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Now Write! Science Fiction, Fantasy and Horror: Speculative Genre Exercises from Today's Best Writers and Teachers Paperback – February 20, 2014
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Previous editions of the Now Write! series have focused on nonfiction, general fiction, screenplays, and mysteries. It was inevitable it would get around to sf and fantasy, and why not? As the book’s contributors point out, there are a lot of unique challenges to writing in these genres. The dozens of essays here—some by notables including Harlan Ellison, Joe R. Lansdale, and Simon Clark—tackle such subjects as freelancing for sf TV series; writing interspecies romance; building an internally consistent system of magic; creating a compelling but believable villain; creating a television series; tapping into the most common human fears; and much more. The book’s only drawback may be that, in trying to pack so much into a relatively small space, the editor has selected a lot of very short essays: most of them are only a page or two long, and, in many cases, we’re just settling in, and suddenly we’re already done. A useful but also a tad superficial book. --David Pitt
"Whether you're looking to write the next HUNGER GAMES or conceptualize the next installment of AMERICAN HORROR STORY, the newest NOW WRITE! installment will set you on the path to meeting your goal."
--Renee C. Fountain, New York Journal of Books
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The essays are very short, right to the point, and yet require one to think rather deeply. You do not get lost in any one writer's instruction or pontificating and lose sight of the most important thing you should take away from each essay. Instead, you get each writer's admonition, tip, trick, or guidance shoved right in your face. Then the exercises are there to help you process and attune yourself to the idea(s) in the essay.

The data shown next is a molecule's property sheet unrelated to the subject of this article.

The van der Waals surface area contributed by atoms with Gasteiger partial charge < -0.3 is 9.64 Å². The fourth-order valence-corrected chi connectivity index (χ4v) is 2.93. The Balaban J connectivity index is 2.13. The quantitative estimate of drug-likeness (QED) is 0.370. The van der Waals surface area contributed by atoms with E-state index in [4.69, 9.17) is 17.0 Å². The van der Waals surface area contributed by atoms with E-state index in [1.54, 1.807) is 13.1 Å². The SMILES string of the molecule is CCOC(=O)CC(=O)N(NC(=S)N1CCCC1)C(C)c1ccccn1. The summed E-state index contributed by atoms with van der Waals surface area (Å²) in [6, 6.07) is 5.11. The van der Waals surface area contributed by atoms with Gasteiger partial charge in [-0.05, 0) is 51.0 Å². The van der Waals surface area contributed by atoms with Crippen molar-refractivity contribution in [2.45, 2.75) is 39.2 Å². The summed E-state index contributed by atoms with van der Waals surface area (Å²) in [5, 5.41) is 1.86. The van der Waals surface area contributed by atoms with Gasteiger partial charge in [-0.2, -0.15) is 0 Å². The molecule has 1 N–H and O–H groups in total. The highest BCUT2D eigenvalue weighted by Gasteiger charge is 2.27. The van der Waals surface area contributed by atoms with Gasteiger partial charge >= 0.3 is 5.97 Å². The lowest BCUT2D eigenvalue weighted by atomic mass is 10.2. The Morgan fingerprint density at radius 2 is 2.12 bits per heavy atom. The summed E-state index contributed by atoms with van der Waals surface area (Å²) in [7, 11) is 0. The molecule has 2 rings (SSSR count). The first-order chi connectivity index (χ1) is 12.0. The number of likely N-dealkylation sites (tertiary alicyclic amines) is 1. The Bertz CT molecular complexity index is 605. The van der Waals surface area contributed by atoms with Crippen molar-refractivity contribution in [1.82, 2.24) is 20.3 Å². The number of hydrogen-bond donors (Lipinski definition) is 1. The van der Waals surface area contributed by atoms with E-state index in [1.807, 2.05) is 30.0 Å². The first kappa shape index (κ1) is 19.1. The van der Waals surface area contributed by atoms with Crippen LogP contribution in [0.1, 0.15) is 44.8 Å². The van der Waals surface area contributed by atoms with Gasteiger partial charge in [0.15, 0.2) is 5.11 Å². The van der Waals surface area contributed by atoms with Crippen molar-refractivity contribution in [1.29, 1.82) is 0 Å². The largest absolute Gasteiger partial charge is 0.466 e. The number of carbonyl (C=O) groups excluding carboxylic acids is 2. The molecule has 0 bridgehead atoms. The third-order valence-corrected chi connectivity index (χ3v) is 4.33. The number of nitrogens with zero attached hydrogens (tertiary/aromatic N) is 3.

Well-done. No wastes of time. Writers cannot afford to lose time on blowhards, so this book is a godsend. Great writers giving great ideas that will take YOU one more step closer to greatness as an author.
Also check out 1) David Morrell's book on writing, 2) Stephen King's book On Writing, 3) Dark Thoughts: On Writing by Wiater, and 4) Self-Editing for Fiction Writers.
This book (and the others in the series) is like taking a creative writing course. You're given exercises on a number of different fronts: from creating settings, to tackling writers block, to adding depth to characters and creating your characters in the first place (and much more).
Laurie Lamson has once again done a great job of gathering up a plethora of authors and creative writing teachers and organizing all of the information in an easily accessible volume. The introductions to the "teachers" are just the right length. Not too long, not too short. So you can get right to the exercises.
The thing I like so much about this book is that unlike many other creative writing books which seem to be more theory based this one is exercised based. It's sort of akin to trying to teach someone to swim by having them read a book but never getting in the pool. Really, the first thing they need to do is get in the pool. This book does just that for writers.
A few other things I find helpful are...
--While it can certainly be read start to finish it does not have to be. If you want to dive into character development, have at it. Same for world creation, and on and on.
--If you aren't in the middle of writing anything use the exercises to "sharpen your tools". And you never know maybe that writing exercise is the genesis of a short story, novel, etc. (it worked for me!).
--The other part that really helped me is this: I am in the midst of writing a sci-fi/fantasy novel and was stuck on some plot and character development. The exercises in this book helped me along greatly in the process. Great for generating ideas and helping to expand the imagination.
--Lastly, while the book obviously slants towards specific genres there are still plenty of exercises and advice (most actually) that can be applied to almost any genre.
It was fantastic. While not every writing exercise will fit every author, I found 6 that I think can make me a better writer.
There were tips and tricks even in the vignettes where I probably not do the exercise itself.
The book is energizing.